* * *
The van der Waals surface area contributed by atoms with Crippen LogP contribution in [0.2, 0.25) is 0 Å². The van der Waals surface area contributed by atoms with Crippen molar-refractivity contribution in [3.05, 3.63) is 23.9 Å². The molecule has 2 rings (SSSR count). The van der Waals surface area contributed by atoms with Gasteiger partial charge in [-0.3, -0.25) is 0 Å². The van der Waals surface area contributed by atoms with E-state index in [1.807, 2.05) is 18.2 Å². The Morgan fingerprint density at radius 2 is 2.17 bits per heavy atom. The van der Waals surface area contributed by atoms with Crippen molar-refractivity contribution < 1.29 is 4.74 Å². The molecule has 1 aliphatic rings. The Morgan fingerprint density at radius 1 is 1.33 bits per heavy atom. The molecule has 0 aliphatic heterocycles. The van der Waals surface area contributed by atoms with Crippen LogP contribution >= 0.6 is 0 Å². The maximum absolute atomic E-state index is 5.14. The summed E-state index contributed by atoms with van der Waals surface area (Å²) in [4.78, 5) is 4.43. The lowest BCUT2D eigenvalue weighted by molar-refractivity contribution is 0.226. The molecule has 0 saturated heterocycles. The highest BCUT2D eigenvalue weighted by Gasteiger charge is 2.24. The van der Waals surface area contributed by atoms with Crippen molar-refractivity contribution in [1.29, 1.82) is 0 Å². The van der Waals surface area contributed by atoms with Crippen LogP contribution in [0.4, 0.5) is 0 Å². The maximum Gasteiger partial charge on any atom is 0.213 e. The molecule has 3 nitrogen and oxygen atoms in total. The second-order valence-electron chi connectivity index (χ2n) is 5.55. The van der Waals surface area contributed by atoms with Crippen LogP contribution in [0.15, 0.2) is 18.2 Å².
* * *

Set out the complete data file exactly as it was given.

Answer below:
The van der Waals surface area contributed by atoms with Crippen LogP contribution in [0.2, 0.25) is 0 Å². The van der Waals surface area contributed by atoms with Crippen molar-refractivity contribution in [3.05, 3.63) is 23.9 Å². The molecule has 2 rings (SSSR count). The van der Waals surface area contributed by atoms with Gasteiger partial charge in [-0.3, -0.25) is 0 Å². The van der Waals surface area contributed by atoms with E-state index in [1.807, 2.05) is 18.2 Å². The Morgan fingerprint density at radius 2 is 2.17 bits per heavy atom. The van der Waals surface area contributed by atoms with Crippen molar-refractivity contribution < 1.29 is 4.74 Å². The molecule has 1 aliphatic rings. The Morgan fingerprint density at radius 1 is 1.33 bits per heavy atom. The molecule has 0 aliphatic heterocycles. The van der Waals surface area contributed by atoms with Crippen LogP contribution >= 0.6 is 0 Å². The maximum absolute atomic E-state index is 5.14. The summed E-state index contributed by atoms with van der Waals surface area (Å²) in [4.78, 5) is 4.43. The lowest BCUT2D eigenvalue weighted by molar-refractivity contribution is 0.226. The molecule has 0 saturated heterocycles. The highest BCUT2D eigenvalue weighted by Gasteiger charge is 2.24. The van der Waals surface area contributed by atoms with Crippen molar-refractivity contribution in [1.29, 1.82) is 0 Å². The van der Waals surface area contributed by atoms with Crippen LogP contribution in [0.4, 0.5) is 0 Å². The maximum Gasteiger partial charge on any atom is 0.213 e. The molecule has 3 nitrogen and oxygen atoms in total. The second-order valence-electron chi connectivity index (χ2n) is 5.55. The van der Waals surface area contributed by atoms with Crippen LogP contribution in [0.15, 0.2) is 18.2 Å².